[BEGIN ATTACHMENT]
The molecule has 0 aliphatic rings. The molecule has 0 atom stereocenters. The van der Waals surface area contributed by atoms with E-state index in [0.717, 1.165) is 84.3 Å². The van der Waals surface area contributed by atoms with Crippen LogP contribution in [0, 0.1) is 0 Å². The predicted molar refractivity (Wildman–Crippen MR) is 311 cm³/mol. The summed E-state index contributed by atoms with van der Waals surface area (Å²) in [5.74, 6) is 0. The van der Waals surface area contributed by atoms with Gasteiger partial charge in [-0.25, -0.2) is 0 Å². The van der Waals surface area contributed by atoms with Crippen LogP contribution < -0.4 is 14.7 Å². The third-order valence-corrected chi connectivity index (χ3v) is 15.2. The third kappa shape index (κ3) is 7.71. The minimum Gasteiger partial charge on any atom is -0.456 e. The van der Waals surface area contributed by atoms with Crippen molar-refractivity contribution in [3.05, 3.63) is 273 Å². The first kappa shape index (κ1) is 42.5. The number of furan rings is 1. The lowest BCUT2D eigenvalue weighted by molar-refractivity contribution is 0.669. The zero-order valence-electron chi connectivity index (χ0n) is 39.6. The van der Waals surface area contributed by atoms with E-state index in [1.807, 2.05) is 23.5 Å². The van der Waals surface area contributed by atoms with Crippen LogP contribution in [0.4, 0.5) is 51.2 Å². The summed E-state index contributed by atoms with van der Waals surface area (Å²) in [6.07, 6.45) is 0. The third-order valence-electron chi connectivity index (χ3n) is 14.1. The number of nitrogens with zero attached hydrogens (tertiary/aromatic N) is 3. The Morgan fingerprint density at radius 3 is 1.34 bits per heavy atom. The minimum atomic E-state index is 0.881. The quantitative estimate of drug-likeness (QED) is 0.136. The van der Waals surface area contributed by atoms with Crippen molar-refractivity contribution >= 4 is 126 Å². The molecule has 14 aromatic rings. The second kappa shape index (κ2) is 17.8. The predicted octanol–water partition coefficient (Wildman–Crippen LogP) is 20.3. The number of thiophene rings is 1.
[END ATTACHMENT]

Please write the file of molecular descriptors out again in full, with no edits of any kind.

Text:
The molecule has 0 aliphatic rings. The molecule has 0 atom stereocenters. The van der Waals surface area contributed by atoms with E-state index in [0.717, 1.165) is 84.3 Å². The van der Waals surface area contributed by atoms with Crippen LogP contribution in [0, 0.1) is 0 Å². The predicted molar refractivity (Wildman–Crippen MR) is 311 cm³/mol. The summed E-state index contributed by atoms with van der Waals surface area (Å²) in [5.74, 6) is 0. The van der Waals surface area contributed by atoms with Gasteiger partial charge in [-0.25, -0.2) is 0 Å². The van der Waals surface area contributed by atoms with Crippen LogP contribution < -0.4 is 14.7 Å². The third-order valence-corrected chi connectivity index (χ3v) is 15.2. The third kappa shape index (κ3) is 7.71. The minimum Gasteiger partial charge on any atom is -0.456 e. The van der Waals surface area contributed by atoms with Crippen molar-refractivity contribution in [3.05, 3.63) is 273 Å². The first kappa shape index (κ1) is 42.5. The number of furan rings is 1. The lowest BCUT2D eigenvalue weighted by molar-refractivity contribution is 0.669. The zero-order valence-electron chi connectivity index (χ0n) is 39.6. The van der Waals surface area contributed by atoms with E-state index in [1.807, 2.05) is 23.5 Å². The van der Waals surface area contributed by atoms with Crippen LogP contribution in [0.4, 0.5) is 51.2 Å². The summed E-state index contributed by atoms with van der Waals surface area (Å²) in [6.07, 6.45) is 0. The third-order valence-electron chi connectivity index (χ3n) is 14.1. The number of nitrogens with zero attached hydrogens (tertiary/aromatic N) is 3. The Morgan fingerprint density at radius 3 is 1.34 bits per heavy atom. The minimum atomic E-state index is 0.881. The quantitative estimate of drug-likeness (QED) is 0.136. The van der Waals surface area contributed by atoms with Crippen molar-refractivity contribution >= 4 is 126 Å². The molecule has 14 aromatic rings. The second kappa shape index (κ2) is 17.8. The predicted octanol–water partition coefficient (Wildman–Crippen LogP) is 20.3. The number of thiophene rings is 1.